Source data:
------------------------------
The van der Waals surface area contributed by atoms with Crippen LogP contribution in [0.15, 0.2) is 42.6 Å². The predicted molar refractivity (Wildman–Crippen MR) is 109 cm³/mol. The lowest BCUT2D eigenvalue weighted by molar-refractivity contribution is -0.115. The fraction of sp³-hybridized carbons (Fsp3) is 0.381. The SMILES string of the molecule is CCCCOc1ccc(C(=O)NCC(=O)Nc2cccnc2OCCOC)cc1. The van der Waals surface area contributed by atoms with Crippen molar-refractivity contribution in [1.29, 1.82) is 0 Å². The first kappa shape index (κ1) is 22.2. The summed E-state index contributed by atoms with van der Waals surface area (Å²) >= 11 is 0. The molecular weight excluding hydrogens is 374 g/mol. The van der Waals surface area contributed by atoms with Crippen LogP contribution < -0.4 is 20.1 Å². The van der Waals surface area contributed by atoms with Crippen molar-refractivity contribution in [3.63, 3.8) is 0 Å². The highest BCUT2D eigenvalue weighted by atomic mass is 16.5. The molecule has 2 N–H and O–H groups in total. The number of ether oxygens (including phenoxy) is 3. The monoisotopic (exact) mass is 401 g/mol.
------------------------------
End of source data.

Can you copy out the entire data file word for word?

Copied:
The van der Waals surface area contributed by atoms with Crippen LogP contribution in [0.15, 0.2) is 42.6 Å². The predicted molar refractivity (Wildman–Crippen MR) is 109 cm³/mol. The lowest BCUT2D eigenvalue weighted by molar-refractivity contribution is -0.115. The fraction of sp³-hybridized carbons (Fsp3) is 0.381. The SMILES string of the molecule is CCCCOc1ccc(C(=O)NCC(=O)Nc2cccnc2OCCOC)cc1. The van der Waals surface area contributed by atoms with Crippen molar-refractivity contribution in [1.29, 1.82) is 0 Å². The first kappa shape index (κ1) is 22.2. The summed E-state index contributed by atoms with van der Waals surface area (Å²) >= 11 is 0. The molecular weight excluding hydrogens is 374 g/mol. The van der Waals surface area contributed by atoms with Crippen LogP contribution < -0.4 is 20.1 Å². The van der Waals surface area contributed by atoms with Crippen molar-refractivity contribution in [3.63, 3.8) is 0 Å². The highest BCUT2D eigenvalue weighted by atomic mass is 16.5. The molecule has 2 N–H and O–H groups in total. The number of ether oxygens (including phenoxy) is 3. The monoisotopic (exact) mass is 401 g/mol.